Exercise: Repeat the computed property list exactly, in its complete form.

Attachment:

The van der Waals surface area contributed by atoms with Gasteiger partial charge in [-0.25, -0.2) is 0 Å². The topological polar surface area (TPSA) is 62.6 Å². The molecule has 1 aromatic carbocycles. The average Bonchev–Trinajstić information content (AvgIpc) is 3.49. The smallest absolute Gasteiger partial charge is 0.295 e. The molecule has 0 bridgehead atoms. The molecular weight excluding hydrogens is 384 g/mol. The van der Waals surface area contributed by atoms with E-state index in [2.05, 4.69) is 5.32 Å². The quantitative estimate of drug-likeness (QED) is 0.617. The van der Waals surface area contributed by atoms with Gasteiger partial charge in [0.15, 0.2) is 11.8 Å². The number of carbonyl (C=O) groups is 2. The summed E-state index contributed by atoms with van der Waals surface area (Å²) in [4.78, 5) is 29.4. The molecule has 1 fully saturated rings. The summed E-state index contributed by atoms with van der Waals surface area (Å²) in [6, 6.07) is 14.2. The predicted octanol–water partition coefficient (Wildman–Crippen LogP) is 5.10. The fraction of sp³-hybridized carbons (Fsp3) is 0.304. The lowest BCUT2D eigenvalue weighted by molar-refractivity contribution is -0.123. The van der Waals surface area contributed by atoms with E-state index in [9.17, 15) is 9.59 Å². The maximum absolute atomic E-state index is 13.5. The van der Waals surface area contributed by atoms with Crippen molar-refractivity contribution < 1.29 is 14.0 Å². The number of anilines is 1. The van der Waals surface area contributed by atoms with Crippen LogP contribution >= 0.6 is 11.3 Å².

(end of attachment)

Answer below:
The van der Waals surface area contributed by atoms with Gasteiger partial charge in [-0.25, -0.2) is 0 Å². The topological polar surface area (TPSA) is 62.6 Å². The molecule has 1 aromatic carbocycles. The average Bonchev–Trinajstić information content (AvgIpc) is 3.49. The smallest absolute Gasteiger partial charge is 0.295 e. The molecule has 0 bridgehead atoms. The molecular weight excluding hydrogens is 384 g/mol. The van der Waals surface area contributed by atoms with E-state index in [2.05, 4.69) is 5.32 Å². The quantitative estimate of drug-likeness (QED) is 0.617. The van der Waals surface area contributed by atoms with Gasteiger partial charge in [0.15, 0.2) is 11.8 Å². The number of carbonyl (C=O) groups is 2. The summed E-state index contributed by atoms with van der Waals surface area (Å²) in [4.78, 5) is 29.4. The molecule has 1 fully saturated rings. The summed E-state index contributed by atoms with van der Waals surface area (Å²) in [6, 6.07) is 14.2. The predicted octanol–water partition coefficient (Wildman–Crippen LogP) is 5.10. The fraction of sp³-hybridized carbons (Fsp3) is 0.304. The lowest BCUT2D eigenvalue weighted by molar-refractivity contribution is -0.123. The van der Waals surface area contributed by atoms with E-state index in [9.17, 15) is 9.59 Å². The maximum absolute atomic E-state index is 13.5. The van der Waals surface area contributed by atoms with Crippen molar-refractivity contribution < 1.29 is 14.0 Å². The number of anilines is 1. The van der Waals surface area contributed by atoms with Crippen LogP contribution >= 0.6 is 11.3 Å².